A GOVERNMENT PROPOSAL raising the income caps associated with student financial aid would result in at least a €100 million increase in public spending if the increase translated into a one-year increase in the average time to graduation, according to Etla Economic Research.
The Finnish government agreed earlier this month to permanently increase the annual limit by 50% to around 18,000 euros.
The Ministry of Finance estimated in a document attached to the proposal that the amendment would increase the number of people employed by around 2,500 and have a net positive impact of €12 million on the public economy. His estimate, however, was based on the assumption that the amendment does not increase the average time to earn the degree.
“The measure’s impact calculations have been made to look positive only on the assumption that work does not increase time to graduation,” Etla research adviser Tarmo Valkonen wrote on Feb. 16. .
“It is impossible to believe that this extra work does not have an effect on the studies. If this were not the case, it would be advisable to abolish the income limits entirely.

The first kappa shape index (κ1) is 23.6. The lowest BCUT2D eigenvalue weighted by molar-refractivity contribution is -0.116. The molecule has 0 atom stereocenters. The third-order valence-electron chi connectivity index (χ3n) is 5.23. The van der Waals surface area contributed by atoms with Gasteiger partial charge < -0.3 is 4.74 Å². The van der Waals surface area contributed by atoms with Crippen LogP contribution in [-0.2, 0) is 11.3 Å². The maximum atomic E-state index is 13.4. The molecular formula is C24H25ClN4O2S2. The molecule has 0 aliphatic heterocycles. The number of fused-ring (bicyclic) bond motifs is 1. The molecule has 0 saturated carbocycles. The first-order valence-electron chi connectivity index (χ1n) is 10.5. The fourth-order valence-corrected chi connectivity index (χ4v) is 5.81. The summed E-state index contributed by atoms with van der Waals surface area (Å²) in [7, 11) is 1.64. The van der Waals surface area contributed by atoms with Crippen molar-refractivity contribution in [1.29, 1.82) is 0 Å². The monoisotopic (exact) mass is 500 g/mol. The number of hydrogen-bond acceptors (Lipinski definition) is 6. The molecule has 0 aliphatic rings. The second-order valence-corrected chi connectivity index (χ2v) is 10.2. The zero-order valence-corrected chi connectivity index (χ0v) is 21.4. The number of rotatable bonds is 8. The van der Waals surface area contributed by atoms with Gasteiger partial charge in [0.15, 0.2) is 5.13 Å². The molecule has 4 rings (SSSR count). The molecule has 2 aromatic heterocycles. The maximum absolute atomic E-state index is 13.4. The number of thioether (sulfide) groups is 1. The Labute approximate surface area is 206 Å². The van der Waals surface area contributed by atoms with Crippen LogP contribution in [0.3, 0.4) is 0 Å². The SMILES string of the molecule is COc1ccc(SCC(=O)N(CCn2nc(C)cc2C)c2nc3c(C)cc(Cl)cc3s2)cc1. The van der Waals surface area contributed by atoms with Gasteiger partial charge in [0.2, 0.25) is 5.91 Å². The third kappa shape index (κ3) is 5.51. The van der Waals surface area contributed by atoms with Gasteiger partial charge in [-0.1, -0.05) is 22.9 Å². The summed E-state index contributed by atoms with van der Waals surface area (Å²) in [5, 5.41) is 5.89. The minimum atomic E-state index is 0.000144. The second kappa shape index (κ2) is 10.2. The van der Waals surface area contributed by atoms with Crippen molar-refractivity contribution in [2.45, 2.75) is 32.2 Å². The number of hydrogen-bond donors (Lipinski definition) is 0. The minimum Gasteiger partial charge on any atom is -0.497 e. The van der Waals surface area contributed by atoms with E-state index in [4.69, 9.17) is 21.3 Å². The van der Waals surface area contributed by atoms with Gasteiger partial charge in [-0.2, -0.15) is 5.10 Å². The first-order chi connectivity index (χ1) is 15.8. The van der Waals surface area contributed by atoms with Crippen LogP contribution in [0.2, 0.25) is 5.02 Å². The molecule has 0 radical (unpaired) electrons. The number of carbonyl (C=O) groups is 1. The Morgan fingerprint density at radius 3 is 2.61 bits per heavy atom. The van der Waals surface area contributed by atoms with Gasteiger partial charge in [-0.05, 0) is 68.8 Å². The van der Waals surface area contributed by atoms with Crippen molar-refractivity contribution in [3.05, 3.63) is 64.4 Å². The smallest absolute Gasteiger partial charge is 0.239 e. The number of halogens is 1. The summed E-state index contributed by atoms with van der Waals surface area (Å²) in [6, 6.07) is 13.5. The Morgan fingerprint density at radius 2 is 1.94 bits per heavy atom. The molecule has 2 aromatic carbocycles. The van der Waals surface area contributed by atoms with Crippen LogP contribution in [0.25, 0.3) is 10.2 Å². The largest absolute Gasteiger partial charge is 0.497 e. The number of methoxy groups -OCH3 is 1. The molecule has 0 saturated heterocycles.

Valkonen argued that an increase in the time it takes for students to graduate will hurt both students and the public economy – students because the pay for work while in school is on average considerably lower than for work. after graduation and public economics because an annual increase in graduation time would increase public expenditure by around 100 million euros.
The impact on public finances has been demonstrated in a study by Valkonen and Jukka Lassila of Etla in 2021. It is explained not only by the differences in wages and working time before and after graduation, but also by tax progression and the longer-term use of security benefits social by students.
The calculation did not take into account costs incurred by education providers or consumption tax revenue lost to the central government.
Valkonen also argued that the proposed amendment also treats students unequally.
“It’s most beneficial for high-paid students, who have a better opportunity to work more without extending their studies. On the other hand, [it] does not benefit students who struggle to cope with their studies on time while working to the extent permitted by current income caps,” he wrote.
“In light of the obvious problems detailed above, increasing student financial aid income limits has met with surprisingly little criticism from the public and particularly from policymakers, given that its effects are likely to go to against the government’s own objectives.”
Aleksi Teivainen – HT